The loans are available to bring or improve broadband in areas where at least 15% of the households do not have broadband today. The loans can be used to build technologies that are as slow as the old FCC definition of broadband – 4 Mbps download and 1 Mbps upload, although the RUS will strongly encourage building technology capable of meeting the new broadband definition of 25 Mbps down and 3 Mbps up. The projects can range between $100,000 and $20 million.

Over the years I have helped numerous clients acquire these loans, but I have seen more and more reluctance to use them in recent years for a variety of reasons. Following are some of the issues my various clients have with this loan program:

Slow Response Time. I don’t know what the current backlog is, but there have been times over the last five years when a loan application might wait 18 months or more for a decision from the RUS. Those kinds of wait times might have been acceptable back in the days of all-regulated telephony, when companies worked slowly on five and ten year capital plans. But the world has gotten more competitive for everybody and nobody is willing to wait that long for a yes or no answer on a major capital program.

Paperwork. The loans take a lot of paperwork. The application itself is like writing a book and my firm has historically charged up to $20k for writing one of these applications – it’s that much work. And the paperwork doesn’t stop with the application. Once you’ve taken the loan there is major annual compliance paperwork that can overwhelm the staff of smaller borrowers.

Engineering. The loan applications for larger projects must be signed by a professional engineer, and this means that projects must be nearly fully engineered just to apply for funding. That differs from the rest of the industry where projects typically are done with ‘pre-engineering,’ which means that an engineer has made a very good estimate of the cost of the project, and in my experience those pre-engineered estimates are usually pretty reliable.

Extra Costs. Sometimes the loans require extra steps that are not required for other financing. For example, I’ve seen federally-funded loans require an expensive environmental study. Nobody else ever does this because fiber is almost always built into existing public rights-of-way, which by definition have already been cleared for these purposes. Depending on the size of the loan there can also be some kind of customer survey required.

Mostly Still for Regulated LECs. Most of the loans still go to regulated telephone companies for a variety of reasons. For instance, the projects usually require 10% to 20% equity from the borrower and also first lien against the assets built with the loan. These requirements have largely stopped government entities from using these loans. Another issue that these loans entail is that they have loan covenants that can be burdensome. As an example, there might be limits on dividends that can be paid to company owners while one of these loans is outstanding.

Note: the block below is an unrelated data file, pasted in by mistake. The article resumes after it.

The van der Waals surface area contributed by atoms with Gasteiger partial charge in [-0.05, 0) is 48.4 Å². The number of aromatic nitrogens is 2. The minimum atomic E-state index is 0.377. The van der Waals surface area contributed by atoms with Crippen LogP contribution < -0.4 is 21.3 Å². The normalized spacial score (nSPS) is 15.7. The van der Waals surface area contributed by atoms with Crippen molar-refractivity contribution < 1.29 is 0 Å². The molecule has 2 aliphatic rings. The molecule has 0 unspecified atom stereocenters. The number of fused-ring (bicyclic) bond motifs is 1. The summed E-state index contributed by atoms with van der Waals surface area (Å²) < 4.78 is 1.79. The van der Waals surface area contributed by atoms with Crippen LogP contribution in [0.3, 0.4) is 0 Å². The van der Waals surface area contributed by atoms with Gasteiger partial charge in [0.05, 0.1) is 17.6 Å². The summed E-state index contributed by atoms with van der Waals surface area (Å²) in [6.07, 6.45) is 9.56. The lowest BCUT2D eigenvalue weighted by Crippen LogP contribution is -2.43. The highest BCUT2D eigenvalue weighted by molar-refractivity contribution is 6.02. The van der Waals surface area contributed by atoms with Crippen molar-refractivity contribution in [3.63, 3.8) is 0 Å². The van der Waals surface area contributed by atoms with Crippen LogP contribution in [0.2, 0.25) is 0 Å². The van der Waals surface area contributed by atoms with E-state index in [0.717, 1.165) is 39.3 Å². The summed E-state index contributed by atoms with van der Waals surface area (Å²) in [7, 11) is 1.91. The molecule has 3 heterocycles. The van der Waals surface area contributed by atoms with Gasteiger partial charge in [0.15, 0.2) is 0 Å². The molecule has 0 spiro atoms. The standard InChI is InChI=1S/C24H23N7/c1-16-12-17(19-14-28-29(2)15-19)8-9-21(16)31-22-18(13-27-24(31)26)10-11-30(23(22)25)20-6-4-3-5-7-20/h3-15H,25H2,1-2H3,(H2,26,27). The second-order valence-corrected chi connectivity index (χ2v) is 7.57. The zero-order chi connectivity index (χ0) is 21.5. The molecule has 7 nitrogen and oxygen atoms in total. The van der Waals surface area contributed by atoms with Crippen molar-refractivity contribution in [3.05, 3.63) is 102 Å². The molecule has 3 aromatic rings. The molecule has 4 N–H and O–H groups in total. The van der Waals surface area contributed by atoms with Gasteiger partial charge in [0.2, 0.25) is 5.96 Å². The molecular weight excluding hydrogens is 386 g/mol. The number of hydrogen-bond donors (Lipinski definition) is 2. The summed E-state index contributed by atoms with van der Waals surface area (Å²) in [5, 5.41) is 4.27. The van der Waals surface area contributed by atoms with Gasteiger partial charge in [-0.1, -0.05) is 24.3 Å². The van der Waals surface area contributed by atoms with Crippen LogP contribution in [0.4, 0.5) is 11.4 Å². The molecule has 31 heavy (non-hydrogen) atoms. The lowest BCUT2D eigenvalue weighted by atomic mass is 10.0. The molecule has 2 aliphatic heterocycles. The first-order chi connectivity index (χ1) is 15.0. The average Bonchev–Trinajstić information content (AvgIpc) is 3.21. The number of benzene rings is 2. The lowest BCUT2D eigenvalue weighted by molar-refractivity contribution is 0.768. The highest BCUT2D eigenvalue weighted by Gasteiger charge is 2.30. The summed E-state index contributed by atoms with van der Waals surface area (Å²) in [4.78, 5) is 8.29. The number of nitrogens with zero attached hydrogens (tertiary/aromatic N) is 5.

Rates are Not that Attractive. There have been times in the past when the RUS interest rates were significantly lower than commercial bank rates and thus were very attractive. But with today’s low interest rates there is currently not a lot of difference between the government rates and commercial rates. By the time you factor in all of the extra costs of applying for and complying with these loans, the RUS loans might be more expensive.

At times in recent years the RUS has built up billions of uncommitted funds because not enough borrowers have been interested in the money. Over the last decade I have helped more clients refinance RUS loans with other lenders than I have helped people get new RUS loans. I’ve read other articles that say that the RUS is too conservative. That may or may not be true, because for the carriers I know it’s generally one or more of the above factors that have turned them off government money.

I don’t want to sound like I am trashing the program, because RUS loans have helped to fund many worthwhile projects. But a lender needs to weigh all of their options and consider all of the costs of borrowing money from different sources. Borrowing money is about a whole lot more than just the interest rate and you need to take all of the other aspects of any loan into consideration.